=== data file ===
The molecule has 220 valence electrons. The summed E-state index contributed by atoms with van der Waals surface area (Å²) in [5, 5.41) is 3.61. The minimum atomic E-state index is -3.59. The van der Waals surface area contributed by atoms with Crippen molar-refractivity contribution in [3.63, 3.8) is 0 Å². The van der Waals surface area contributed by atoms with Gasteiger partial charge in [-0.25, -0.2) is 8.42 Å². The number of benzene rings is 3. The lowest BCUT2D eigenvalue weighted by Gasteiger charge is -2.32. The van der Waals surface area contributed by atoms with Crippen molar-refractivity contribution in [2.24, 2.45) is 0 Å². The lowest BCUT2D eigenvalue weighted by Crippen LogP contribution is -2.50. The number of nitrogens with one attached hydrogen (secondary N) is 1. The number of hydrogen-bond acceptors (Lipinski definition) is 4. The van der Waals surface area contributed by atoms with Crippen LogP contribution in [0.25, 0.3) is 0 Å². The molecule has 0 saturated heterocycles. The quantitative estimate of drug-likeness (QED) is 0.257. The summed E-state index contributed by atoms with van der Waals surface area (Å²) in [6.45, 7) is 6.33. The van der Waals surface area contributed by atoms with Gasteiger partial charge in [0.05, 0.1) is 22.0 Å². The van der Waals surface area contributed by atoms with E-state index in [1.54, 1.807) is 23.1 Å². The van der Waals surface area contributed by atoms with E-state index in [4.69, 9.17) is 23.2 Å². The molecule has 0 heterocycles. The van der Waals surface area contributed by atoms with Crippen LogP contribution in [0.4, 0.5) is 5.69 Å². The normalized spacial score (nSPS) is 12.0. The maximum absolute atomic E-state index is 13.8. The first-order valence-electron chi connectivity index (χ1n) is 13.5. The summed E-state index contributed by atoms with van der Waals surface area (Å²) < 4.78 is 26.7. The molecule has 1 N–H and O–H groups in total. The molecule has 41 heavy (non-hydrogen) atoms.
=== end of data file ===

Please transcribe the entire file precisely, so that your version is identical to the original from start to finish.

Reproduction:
The molecule has 220 valence electrons. The summed E-state index contributed by atoms with van der Waals surface area (Å²) in [5, 5.41) is 3.61. The minimum atomic E-state index is -3.59. The van der Waals surface area contributed by atoms with Crippen molar-refractivity contribution in [3.63, 3.8) is 0 Å². The van der Waals surface area contributed by atoms with Gasteiger partial charge in [-0.25, -0.2) is 8.42 Å². The number of benzene rings is 3. The lowest BCUT2D eigenvalue weighted by Gasteiger charge is -2.32. The van der Waals surface area contributed by atoms with Crippen molar-refractivity contribution in [2.24, 2.45) is 0 Å². The lowest BCUT2D eigenvalue weighted by Crippen LogP contribution is -2.50. The number of nitrogens with one attached hydrogen (secondary N) is 1. The number of hydrogen-bond acceptors (Lipinski definition) is 4. The van der Waals surface area contributed by atoms with Crippen LogP contribution in [0.25, 0.3) is 0 Å². The molecule has 0 saturated heterocycles. The quantitative estimate of drug-likeness (QED) is 0.257. The summed E-state index contributed by atoms with van der Waals surface area (Å²) in [6.45, 7) is 6.33. The van der Waals surface area contributed by atoms with Gasteiger partial charge in [0.05, 0.1) is 22.0 Å². The van der Waals surface area contributed by atoms with E-state index in [1.54, 1.807) is 23.1 Å². The van der Waals surface area contributed by atoms with E-state index in [4.69, 9.17) is 23.2 Å². The molecule has 0 heterocycles. The van der Waals surface area contributed by atoms with Crippen LogP contribution in [0.4, 0.5) is 5.69 Å². The normalized spacial score (nSPS) is 12.0. The maximum absolute atomic E-state index is 13.8. The first-order valence-electron chi connectivity index (χ1n) is 13.5. The summed E-state index contributed by atoms with van der Waals surface area (Å²) < 4.78 is 26.7. The molecule has 1 N–H and O–H groups in total. The molecule has 41 heavy (non-hydrogen) atoms.